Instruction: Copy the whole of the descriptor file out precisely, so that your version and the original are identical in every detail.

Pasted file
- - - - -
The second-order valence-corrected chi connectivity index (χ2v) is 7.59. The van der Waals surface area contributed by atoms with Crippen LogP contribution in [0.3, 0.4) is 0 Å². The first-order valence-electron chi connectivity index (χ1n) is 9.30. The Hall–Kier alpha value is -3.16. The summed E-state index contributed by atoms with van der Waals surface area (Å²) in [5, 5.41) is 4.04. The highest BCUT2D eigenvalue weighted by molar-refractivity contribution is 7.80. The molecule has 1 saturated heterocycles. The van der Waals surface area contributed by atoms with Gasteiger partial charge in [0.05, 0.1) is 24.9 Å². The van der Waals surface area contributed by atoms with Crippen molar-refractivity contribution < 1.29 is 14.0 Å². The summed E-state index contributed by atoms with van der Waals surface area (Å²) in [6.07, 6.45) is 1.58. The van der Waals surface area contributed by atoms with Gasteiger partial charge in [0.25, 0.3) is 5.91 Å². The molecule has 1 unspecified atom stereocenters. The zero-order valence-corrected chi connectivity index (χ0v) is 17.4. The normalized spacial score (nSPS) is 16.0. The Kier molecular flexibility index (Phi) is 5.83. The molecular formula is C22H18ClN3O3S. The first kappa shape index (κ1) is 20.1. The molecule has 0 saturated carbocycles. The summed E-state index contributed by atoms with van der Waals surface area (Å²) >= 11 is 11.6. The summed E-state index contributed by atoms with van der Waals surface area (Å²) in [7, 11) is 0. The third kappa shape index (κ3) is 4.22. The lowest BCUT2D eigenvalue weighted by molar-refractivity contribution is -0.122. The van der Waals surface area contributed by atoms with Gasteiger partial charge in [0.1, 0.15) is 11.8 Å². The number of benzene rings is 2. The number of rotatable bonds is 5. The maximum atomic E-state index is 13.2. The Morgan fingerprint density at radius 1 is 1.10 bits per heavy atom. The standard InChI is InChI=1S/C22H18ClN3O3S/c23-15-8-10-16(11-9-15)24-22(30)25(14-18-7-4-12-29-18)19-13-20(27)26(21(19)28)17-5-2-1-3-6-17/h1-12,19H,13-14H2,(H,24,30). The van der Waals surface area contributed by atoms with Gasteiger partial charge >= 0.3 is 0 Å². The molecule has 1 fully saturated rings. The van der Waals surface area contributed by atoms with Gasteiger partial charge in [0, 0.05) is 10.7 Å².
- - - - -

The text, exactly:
The second-order valence-corrected chi connectivity index (χ2v) is 7.59. The van der Waals surface area contributed by atoms with Crippen LogP contribution in [0.3, 0.4) is 0 Å². The first-order valence-electron chi connectivity index (χ1n) is 9.30. The Hall–Kier alpha value is -3.16. The summed E-state index contributed by atoms with van der Waals surface area (Å²) in [5, 5.41) is 4.04. The highest BCUT2D eigenvalue weighted by molar-refractivity contribution is 7.80. The molecule has 1 saturated heterocycles. The van der Waals surface area contributed by atoms with Gasteiger partial charge in [0.05, 0.1) is 24.9 Å². The van der Waals surface area contributed by atoms with Crippen molar-refractivity contribution < 1.29 is 14.0 Å². The summed E-state index contributed by atoms with van der Waals surface area (Å²) in [6.07, 6.45) is 1.58. The van der Waals surface area contributed by atoms with Gasteiger partial charge in [0.25, 0.3) is 5.91 Å². The molecule has 1 unspecified atom stereocenters. The zero-order valence-corrected chi connectivity index (χ0v) is 17.4. The normalized spacial score (nSPS) is 16.0. The Kier molecular flexibility index (Phi) is 5.83. The molecular formula is C22H18ClN3O3S. The first kappa shape index (κ1) is 20.1. The molecule has 0 saturated carbocycles. The summed E-state index contributed by atoms with van der Waals surface area (Å²) >= 11 is 11.6. The summed E-state index contributed by atoms with van der Waals surface area (Å²) in [7, 11) is 0. The third kappa shape index (κ3) is 4.22. The lowest BCUT2D eigenvalue weighted by molar-refractivity contribution is -0.122. The van der Waals surface area contributed by atoms with Gasteiger partial charge in [0.1, 0.15) is 11.8 Å². The number of benzene rings is 2. The number of rotatable bonds is 5. The maximum atomic E-state index is 13.2. The Morgan fingerprint density at radius 1 is 1.10 bits per heavy atom. The standard InChI is InChI=1S/C22H18ClN3O3S/c23-15-8-10-16(11-9-15)24-22(30)25(14-18-7-4-12-29-18)19-13-20(27)26(21(19)28)17-5-2-1-3-6-17/h1-12,19H,13-14H2,(H,24,30). The van der Waals surface area contributed by atoms with Gasteiger partial charge >= 0.3 is 0 Å². The molecule has 1 fully saturated rings. The van der Waals surface area contributed by atoms with Gasteiger partial charge in [0, 0.05) is 10.7 Å².